You likely know how I feel about the overarching issue. In a few words: Full legal rights. Now. This is a position that has the dual advantages of being one, right, and two, growing in popularity.
Opinion polls show a steady rise in Americans' embrace of gay rights, and young voters solidly back positions their grandparents opposed, including gay marriage.
But as ever, I am left speechless (well, almost) by the statements of the anti-gay marriage politicians...although I suppose the larger point is that there are fewer of them:
Five or so years ago, Obama's decision might have touched off fierce Republican criticisms. But reaction Wednesday was comparatively sparse and muted from mainstream GOP groups and individuals.
One exception was former Arkansas Gov. Mike Huckabee, an evangelical minister who is considering a second try for the presidency.
"I think it was an absolutely boneheaded political move, and I think it was a boneheaded policy move," Huckabee said in an interview. He said Obama seems to say, "I don't answer to the voters."
Read the very first quoted paragraph in this post again, and then read that Huckabee quote again. See the first problem? Second problem is, last time I looked, we don't elect politicians to do exactly what the majority wants on every issue.
We can discuss whether that's good or bad, but we don't. We choose who we think is the best person (ideally), and if we don't like how they do the job, we fire them. That's how they answer to us. Not by being passive instruments of our will.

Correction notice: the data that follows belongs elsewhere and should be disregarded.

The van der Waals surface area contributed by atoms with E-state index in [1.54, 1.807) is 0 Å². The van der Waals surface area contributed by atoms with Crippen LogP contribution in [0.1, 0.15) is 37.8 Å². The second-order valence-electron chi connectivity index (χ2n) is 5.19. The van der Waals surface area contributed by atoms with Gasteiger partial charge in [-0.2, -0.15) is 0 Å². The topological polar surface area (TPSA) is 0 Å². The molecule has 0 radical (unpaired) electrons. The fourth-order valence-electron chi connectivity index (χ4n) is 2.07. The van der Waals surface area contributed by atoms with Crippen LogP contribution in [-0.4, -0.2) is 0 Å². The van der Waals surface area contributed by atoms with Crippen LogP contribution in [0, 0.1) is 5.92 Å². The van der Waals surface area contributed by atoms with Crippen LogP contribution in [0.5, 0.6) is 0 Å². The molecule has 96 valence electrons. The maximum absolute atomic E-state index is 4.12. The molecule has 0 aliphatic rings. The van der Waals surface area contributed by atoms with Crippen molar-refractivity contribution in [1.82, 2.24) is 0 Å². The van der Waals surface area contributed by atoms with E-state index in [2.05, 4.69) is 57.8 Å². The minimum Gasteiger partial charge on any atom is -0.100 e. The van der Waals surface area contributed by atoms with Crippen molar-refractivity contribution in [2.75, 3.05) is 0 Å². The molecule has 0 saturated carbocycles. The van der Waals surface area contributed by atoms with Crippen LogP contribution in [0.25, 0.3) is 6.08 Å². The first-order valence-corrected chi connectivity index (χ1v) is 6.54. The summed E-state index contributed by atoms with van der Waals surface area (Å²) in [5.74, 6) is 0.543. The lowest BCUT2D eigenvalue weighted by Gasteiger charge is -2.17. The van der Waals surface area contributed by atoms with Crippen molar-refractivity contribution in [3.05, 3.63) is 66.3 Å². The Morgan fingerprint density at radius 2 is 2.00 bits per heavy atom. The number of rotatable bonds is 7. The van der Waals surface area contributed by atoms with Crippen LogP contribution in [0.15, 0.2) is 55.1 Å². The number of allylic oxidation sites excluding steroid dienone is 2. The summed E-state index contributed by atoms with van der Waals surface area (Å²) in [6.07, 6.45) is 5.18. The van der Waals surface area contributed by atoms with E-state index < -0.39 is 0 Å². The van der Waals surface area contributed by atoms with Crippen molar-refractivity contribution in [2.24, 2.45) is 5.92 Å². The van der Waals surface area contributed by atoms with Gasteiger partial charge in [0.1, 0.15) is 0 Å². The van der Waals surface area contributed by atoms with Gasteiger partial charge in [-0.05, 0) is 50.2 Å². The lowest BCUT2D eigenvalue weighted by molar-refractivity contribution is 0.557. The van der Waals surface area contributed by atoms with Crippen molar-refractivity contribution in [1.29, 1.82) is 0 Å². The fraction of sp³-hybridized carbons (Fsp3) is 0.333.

Incidentally, here are a couple of things in which Mike Huckabee believes with which a majority of Americans disagree:
Evolution. Huckabee doesn't believe in it. As of last year only 40% of us agree with him.
The Bible. Huckabee believes it is literally true. Not only is that belief shared by only one-third of us, but more of us could name the ingredients in a Big Mac than could name all 10 commandments. (Personally, I couldn't do either. I'm a Buddhism-influenced person, and I prefer Burger King).
I'm sure if Huckabee were to be elected president (a scary but unlikely thought) we could count on him to set policies which "answered to the voters" on those issues, aren't you?
The AP piece continues:
Sen. Jim DeMint, R-S.C., said Obama cares little about the Constitution...
Except for the 12 years he spent teaching and lecturing about it, of course.
Again: Though surely we can disagree about how he interprets it, to just blithely assert that he doesn't care about it? The President?
This is the sort of thing that makes me think Republicans show up to a battle of wits half-prepared.